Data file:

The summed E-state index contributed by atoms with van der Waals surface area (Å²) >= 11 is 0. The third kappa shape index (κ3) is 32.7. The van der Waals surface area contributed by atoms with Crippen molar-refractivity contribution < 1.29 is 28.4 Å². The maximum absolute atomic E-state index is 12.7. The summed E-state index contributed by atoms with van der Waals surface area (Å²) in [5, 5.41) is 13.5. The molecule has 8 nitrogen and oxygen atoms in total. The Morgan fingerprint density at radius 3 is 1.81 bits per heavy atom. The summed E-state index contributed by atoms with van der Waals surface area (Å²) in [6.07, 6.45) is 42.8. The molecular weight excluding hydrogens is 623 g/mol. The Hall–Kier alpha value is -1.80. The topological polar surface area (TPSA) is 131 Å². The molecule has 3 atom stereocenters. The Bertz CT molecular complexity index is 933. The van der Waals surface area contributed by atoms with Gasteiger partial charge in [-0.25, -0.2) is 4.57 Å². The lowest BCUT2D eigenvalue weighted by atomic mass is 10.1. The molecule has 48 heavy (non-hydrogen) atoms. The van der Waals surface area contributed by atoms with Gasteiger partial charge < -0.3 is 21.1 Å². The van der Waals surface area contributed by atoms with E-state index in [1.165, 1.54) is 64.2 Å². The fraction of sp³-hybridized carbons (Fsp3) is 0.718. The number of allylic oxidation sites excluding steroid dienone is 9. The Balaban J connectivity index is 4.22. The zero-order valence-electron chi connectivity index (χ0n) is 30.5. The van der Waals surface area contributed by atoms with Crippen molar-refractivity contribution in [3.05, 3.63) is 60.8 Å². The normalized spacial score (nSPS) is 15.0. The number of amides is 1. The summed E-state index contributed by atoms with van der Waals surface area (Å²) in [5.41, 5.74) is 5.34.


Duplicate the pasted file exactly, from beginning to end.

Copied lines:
The summed E-state index contributed by atoms with van der Waals surface area (Å²) >= 11 is 0. The third kappa shape index (κ3) is 32.7. The van der Waals surface area contributed by atoms with Crippen molar-refractivity contribution < 1.29 is 28.4 Å². The maximum absolute atomic E-state index is 12.7. The summed E-state index contributed by atoms with van der Waals surface area (Å²) in [5, 5.41) is 13.5. The molecule has 8 nitrogen and oxygen atoms in total. The Morgan fingerprint density at radius 3 is 1.81 bits per heavy atom. The summed E-state index contributed by atoms with van der Waals surface area (Å²) in [6.07, 6.45) is 42.8. The molecular weight excluding hydrogens is 623 g/mol. The Hall–Kier alpha value is -1.80. The topological polar surface area (TPSA) is 131 Å². The molecule has 3 atom stereocenters. The Bertz CT molecular complexity index is 933. The van der Waals surface area contributed by atoms with Gasteiger partial charge in [-0.25, -0.2) is 4.57 Å². The lowest BCUT2D eigenvalue weighted by atomic mass is 10.1. The molecule has 48 heavy (non-hydrogen) atoms. The van der Waals surface area contributed by atoms with Gasteiger partial charge < -0.3 is 21.1 Å². The van der Waals surface area contributed by atoms with E-state index in [1.165, 1.54) is 64.2 Å². The fraction of sp³-hybridized carbons (Fsp3) is 0.718. The number of allylic oxidation sites excluding steroid dienone is 9. The Balaban J connectivity index is 4.22. The zero-order valence-electron chi connectivity index (χ0n) is 30.5. The van der Waals surface area contributed by atoms with Crippen molar-refractivity contribution in [3.05, 3.63) is 60.8 Å². The normalized spacial score (nSPS) is 15.0. The number of amides is 1. The summed E-state index contributed by atoms with van der Waals surface area (Å²) in [5.41, 5.74) is 5.34.